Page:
Thursday, January 24, 2013

Nepal 2012 Ostomates Only - Skipping Stones

We had summited Island Peak and stopped to rest during our descent. I checked my ostomy gear, discovering that the flange was totally detached ... what a mess!
I knew I had troubles with flanges not sticking when placing a cold flange on cold skin with cold hands. And my climbing harness had rubbed and pressured the flange when I had been twisted, hung, and supported by the harness and ropes. So I wasn't really surprised to find the flange completely detached. But this was not a convenient place for my worst-ever ostomy-blowout!

The smell was obvious when I opened my pants and long-johns. I had sh*t from belly-button down to mid-thighs and everything in between (think about that visual image). On my skin and on my clothes. I was cold and exhausted. It would not be possible to get a new flange to stick under these conditions. We still had 5 hours of grueling work to descend. Delays would have us traveling dangerously in the dark, seeing only with headlamps.
I would have to clean up quickly and spend
the next 5 hours
on the mountain
Without Ostomy Gear

Many of us, as kids, would find flat stones on the shore of a calm lake, and throwing them underhand or side-arm, could make them skip on the top of the water. Skipping stones made sense then, and was my inspiration for skipping stones on Island Peak Mountain.

So how was I to clean up? Smears are pasty and partially dry. Toilet paper isn't coarse enough to do the job. I won't sacrifice a sock, as it's more important to keep my feet happy. I have no water, and ice doesn't seem appealing to my already cold body. I had a problem, and seemingly not much to work with. Then the inspiration struck - I was standing on a pile of flat scree stones which would be perfect scrapers! I scraped enough to cover one side of a stone and flung it down the side of the mountain, skipping dozens of times before coming to rest thousands of feet below. With 6 stones, I scraped my skin and inner clothes 'reasonably' clean. I had to laugh out loud at the practical ingenuity of scrapers and skipping stones!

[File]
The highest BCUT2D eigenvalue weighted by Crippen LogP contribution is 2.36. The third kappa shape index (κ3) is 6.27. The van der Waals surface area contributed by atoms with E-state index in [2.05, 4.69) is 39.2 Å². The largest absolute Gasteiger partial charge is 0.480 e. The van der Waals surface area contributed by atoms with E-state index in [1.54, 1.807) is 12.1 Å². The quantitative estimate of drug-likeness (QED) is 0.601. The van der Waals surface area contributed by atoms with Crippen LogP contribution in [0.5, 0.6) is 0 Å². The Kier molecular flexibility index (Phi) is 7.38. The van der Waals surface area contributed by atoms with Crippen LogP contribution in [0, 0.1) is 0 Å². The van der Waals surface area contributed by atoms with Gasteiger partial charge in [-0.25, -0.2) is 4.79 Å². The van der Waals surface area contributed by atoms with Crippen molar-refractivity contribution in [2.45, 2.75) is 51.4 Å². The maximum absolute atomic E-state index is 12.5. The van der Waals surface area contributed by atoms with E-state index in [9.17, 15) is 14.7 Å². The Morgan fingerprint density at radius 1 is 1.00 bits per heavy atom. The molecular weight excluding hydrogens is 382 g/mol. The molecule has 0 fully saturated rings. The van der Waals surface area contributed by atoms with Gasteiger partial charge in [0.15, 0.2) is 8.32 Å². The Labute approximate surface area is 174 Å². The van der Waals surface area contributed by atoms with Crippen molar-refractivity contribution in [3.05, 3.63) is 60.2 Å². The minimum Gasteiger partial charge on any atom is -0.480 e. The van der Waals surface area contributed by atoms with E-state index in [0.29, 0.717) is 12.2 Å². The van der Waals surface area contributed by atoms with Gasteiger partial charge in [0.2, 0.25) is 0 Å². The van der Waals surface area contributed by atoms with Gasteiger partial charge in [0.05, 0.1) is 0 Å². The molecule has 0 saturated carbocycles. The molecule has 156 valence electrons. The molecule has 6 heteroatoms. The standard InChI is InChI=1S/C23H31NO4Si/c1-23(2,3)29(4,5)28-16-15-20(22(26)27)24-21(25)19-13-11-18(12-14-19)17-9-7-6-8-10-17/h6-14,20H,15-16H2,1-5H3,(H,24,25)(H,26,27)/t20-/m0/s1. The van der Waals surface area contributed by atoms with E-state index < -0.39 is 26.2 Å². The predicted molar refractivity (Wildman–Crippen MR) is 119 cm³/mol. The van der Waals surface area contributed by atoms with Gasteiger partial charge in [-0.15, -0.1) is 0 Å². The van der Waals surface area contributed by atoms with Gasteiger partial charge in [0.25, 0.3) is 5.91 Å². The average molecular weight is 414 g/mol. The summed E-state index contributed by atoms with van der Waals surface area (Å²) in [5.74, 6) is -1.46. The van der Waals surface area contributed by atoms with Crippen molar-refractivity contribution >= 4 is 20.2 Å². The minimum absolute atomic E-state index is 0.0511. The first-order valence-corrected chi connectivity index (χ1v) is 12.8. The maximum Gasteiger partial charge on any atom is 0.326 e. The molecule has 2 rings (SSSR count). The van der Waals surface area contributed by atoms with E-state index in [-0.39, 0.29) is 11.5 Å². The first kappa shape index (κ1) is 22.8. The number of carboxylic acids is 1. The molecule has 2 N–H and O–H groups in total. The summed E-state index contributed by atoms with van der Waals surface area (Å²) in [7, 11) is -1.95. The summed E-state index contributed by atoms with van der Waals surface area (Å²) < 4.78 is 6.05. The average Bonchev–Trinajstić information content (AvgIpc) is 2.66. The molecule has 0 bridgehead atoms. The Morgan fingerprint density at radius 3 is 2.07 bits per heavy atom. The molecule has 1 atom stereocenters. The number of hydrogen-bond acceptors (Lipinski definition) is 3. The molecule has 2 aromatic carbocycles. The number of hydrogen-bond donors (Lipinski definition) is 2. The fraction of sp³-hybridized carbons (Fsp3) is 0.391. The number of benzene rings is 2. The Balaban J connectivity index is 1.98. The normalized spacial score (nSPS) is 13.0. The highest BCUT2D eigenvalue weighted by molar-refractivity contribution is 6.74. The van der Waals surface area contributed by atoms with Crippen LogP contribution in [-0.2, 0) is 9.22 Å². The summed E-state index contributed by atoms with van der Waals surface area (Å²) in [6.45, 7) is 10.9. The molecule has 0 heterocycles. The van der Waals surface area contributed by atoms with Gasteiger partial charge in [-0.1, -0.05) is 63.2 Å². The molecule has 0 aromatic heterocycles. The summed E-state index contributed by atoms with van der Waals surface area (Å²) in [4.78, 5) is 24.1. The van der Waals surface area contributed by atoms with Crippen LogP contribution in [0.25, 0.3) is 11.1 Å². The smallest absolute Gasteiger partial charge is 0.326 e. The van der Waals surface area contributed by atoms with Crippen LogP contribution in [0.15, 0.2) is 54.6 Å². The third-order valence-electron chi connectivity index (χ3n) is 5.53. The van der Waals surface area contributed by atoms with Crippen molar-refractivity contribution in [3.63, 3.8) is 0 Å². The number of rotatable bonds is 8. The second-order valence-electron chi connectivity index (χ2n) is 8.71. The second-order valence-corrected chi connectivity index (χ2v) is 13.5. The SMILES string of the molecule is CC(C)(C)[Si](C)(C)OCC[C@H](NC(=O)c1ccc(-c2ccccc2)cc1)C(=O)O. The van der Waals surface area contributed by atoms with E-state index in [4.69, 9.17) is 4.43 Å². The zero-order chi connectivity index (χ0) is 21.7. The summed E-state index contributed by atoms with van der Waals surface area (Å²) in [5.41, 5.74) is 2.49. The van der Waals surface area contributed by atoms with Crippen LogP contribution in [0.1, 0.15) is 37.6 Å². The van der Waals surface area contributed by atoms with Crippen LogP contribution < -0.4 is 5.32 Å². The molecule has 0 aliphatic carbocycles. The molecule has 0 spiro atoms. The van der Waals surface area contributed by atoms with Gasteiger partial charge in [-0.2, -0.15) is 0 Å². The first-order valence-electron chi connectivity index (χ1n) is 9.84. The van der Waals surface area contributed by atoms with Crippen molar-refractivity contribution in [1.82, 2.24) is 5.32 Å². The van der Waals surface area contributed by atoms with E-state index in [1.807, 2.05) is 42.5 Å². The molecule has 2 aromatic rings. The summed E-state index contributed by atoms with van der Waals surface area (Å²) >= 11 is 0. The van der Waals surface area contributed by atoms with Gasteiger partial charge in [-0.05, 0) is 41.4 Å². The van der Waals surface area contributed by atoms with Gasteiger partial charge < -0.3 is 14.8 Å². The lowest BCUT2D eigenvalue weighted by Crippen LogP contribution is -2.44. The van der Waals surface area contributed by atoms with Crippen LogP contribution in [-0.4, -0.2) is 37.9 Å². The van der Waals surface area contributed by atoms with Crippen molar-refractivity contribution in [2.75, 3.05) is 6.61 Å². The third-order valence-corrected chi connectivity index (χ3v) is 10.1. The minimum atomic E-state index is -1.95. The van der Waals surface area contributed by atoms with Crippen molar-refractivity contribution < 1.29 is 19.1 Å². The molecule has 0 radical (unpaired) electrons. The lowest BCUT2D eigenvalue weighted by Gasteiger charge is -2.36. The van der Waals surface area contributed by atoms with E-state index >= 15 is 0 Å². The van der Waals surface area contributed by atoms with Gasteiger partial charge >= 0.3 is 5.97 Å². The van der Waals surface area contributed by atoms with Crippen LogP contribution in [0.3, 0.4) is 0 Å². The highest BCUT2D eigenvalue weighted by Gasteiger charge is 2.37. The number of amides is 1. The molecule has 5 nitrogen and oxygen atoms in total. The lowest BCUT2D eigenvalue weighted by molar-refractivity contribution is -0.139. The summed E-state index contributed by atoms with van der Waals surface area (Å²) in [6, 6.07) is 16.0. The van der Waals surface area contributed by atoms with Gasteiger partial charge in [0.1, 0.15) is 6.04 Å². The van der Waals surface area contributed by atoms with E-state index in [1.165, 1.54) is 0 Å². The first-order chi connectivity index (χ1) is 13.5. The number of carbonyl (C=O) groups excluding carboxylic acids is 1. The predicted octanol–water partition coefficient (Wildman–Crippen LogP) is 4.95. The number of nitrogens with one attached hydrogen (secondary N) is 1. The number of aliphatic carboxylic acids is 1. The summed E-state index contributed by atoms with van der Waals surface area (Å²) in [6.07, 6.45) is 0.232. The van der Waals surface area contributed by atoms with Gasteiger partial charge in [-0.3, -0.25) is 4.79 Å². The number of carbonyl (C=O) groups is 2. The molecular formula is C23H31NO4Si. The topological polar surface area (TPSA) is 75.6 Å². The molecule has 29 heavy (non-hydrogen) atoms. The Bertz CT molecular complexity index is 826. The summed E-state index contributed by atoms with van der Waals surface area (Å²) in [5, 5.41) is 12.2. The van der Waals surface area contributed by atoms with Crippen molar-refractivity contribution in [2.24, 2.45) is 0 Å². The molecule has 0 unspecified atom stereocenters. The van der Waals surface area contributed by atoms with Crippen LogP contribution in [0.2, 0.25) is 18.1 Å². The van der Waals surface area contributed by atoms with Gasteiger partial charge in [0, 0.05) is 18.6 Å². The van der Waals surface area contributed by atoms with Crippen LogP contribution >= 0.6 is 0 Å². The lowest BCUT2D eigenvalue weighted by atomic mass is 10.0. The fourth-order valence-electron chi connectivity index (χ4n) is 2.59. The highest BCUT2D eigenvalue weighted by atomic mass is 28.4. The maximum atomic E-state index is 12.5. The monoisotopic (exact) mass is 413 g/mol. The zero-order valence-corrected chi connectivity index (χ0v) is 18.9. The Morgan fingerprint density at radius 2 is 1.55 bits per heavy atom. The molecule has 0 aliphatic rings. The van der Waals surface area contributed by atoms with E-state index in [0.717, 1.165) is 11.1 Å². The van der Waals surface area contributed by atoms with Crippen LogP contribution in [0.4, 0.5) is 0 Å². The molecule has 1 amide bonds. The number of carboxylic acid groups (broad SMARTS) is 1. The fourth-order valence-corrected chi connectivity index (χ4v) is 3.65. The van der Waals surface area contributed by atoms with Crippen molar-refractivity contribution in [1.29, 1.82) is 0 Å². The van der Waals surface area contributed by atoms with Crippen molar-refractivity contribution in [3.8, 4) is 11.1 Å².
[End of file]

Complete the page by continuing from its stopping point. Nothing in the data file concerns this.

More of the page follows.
Being environmentally sensitive ... the smeared stones landed thousands of feet from
where any person or animal would be, and the smears would dry. This would be
an insignificant amount of 'contamination' relative to the immense size of these mountains.
The flange was put in a ziploc bag and carried back to base camp for proper disposal.
My climbing partner (who was aware of my colostomy) recognized the situation. He scowled and shook his head, then walked away, muttering ...
"you're the toughest son of a b*tch I have ever known"

Really, he was complimentary, concerned, and uncomfortable
... and his presentation was typical for men our age.

Our Nepalese climbing guide Karna was curious with the Skipping Stones and came to investigate. The shock, horror, and panic on his face is unforgettable. (Karna was not aware of even the concept of a colostomy, as there are few if any ostomates in Nepal).
"Sh*t comes out front !?!?" he said, assuming I had been injured on this climb, which was his responsibility. Karna quickly conversed in Nepalese with Ganesh and Sanjay (both aware of my colostomy). I don't know how they explained the colostomy, but Karna was much relieved and came back to talk with me. In his basic English he said
"I take many climbers to top of Island Peak, but I will always remember you in a good way. Because you are old. And because of that..." as he traced a circle around my stoma. I expect I was the first 62 year old ostomate he had guided to the top of Island Peak :)

This was a short delay, and we soon continued our descent. I used a wad of toilet paper to pad my stoma from rubbing. Fortunately, and common at high altitudes, appetite and stool production declines, and stool thickens, so the 5 hours without ostomy gear was not as bad as it could have been.

After an exhausting 16 strenuous hours on the mountain, we arrived safely at Base camp. All I wanted to do was sleep. But I had a cleanup to do, and a cold-induced ostomy problem to solve. Posted next as Ostomates Only - Cold Induced

You can also read about other ostomy-challenges on this adventure ...
Ostomates Only - Heat Induced
Ostomates Only - Disposals

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